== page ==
It was great to see the Nisei heroes of the 100th Battalion and 442nd Regimental Combat Team receive Congressional Gold Medals on Nov. 2 in Washington DC (watch the C-Span feed of the ceremony), and the media coverage of the long-overdue honor and recognition of these men’s patriotic achievements over 60 years ago.
He’s produced a four-part documentary that the station should sell as a DVD, it’s that good and that powerful as an educational tool. The station sent Ono to Europe to interview people in Italy and France that remember the heroism of the diminutive Japanese American soldiers — it seems everyone was caught off-guard initially by the men’s height. He interviewed veterans and family members (the last segment is a real heartbreaker), and compiled an impressive amount of archival material for the reports.
I don’t know how long he had to produce this series, but he Ono deserves an award for this documentary. Here’s the link to the series on KABC, “witness: American Heroes.” Have some tissues handy….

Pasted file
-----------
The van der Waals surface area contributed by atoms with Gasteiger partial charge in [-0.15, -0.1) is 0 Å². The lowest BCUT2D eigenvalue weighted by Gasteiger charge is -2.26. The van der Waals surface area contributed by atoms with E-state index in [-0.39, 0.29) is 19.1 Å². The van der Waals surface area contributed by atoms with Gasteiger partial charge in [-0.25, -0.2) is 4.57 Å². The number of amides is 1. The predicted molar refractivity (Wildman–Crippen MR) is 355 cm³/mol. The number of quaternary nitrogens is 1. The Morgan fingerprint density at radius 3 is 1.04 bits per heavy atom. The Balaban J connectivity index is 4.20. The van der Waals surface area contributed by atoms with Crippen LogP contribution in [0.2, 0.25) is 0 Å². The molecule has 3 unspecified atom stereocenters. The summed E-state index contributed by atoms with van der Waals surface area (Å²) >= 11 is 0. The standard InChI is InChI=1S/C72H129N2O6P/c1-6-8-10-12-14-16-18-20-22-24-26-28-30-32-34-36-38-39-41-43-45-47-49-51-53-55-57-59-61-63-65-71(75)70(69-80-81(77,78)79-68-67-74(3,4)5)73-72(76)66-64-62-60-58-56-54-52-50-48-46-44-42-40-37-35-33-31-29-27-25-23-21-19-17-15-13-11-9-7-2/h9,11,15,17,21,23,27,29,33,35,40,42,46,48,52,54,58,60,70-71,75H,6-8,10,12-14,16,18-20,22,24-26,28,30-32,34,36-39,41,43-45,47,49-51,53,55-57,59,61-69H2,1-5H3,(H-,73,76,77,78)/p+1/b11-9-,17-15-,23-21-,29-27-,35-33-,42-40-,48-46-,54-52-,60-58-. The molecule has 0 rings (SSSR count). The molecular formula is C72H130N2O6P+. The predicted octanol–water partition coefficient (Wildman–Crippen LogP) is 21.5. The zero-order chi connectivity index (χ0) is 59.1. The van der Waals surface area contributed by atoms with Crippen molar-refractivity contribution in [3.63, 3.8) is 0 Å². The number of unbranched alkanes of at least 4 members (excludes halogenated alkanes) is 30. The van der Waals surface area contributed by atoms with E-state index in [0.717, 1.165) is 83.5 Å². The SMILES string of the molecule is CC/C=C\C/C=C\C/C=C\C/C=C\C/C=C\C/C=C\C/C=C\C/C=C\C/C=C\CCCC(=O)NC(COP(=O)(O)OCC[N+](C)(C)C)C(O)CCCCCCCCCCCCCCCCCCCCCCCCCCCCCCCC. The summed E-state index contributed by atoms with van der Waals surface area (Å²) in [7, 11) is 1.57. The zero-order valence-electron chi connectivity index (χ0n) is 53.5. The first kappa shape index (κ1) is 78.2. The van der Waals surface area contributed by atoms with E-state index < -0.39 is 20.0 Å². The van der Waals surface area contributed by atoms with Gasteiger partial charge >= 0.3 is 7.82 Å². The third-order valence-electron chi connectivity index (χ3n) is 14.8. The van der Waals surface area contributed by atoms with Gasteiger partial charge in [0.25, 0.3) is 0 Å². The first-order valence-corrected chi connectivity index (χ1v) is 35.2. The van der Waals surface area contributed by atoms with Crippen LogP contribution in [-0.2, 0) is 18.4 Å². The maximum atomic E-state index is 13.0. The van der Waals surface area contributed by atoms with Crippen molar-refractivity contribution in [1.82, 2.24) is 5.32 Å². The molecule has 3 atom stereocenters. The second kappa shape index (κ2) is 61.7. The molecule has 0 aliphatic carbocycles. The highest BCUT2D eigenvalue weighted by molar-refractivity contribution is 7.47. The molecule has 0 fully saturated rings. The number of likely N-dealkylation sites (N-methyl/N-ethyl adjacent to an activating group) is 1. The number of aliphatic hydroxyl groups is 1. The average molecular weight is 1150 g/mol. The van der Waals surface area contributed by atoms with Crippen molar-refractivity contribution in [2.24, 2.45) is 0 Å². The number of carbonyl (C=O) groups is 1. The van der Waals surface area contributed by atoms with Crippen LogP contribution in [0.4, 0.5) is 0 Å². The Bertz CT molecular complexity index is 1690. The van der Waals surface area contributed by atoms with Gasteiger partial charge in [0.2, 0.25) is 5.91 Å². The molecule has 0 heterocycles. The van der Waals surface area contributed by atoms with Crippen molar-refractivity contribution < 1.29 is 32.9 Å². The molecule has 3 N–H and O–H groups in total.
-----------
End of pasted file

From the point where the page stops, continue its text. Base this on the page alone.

One of the many powerful highlights of Ono’s reporting is this segment, which sheds light on two little-known aspects of the Nisei veterans: Nisei were the first to reach and release prisoners from Dachau (the fact wasn’t publicized because it looked better to show white soldiers liberating the death camp) and the story of the Military Intelligence Service, the Japanese-speaking soldiers who fought as intelligence officers in the Pacific Theater.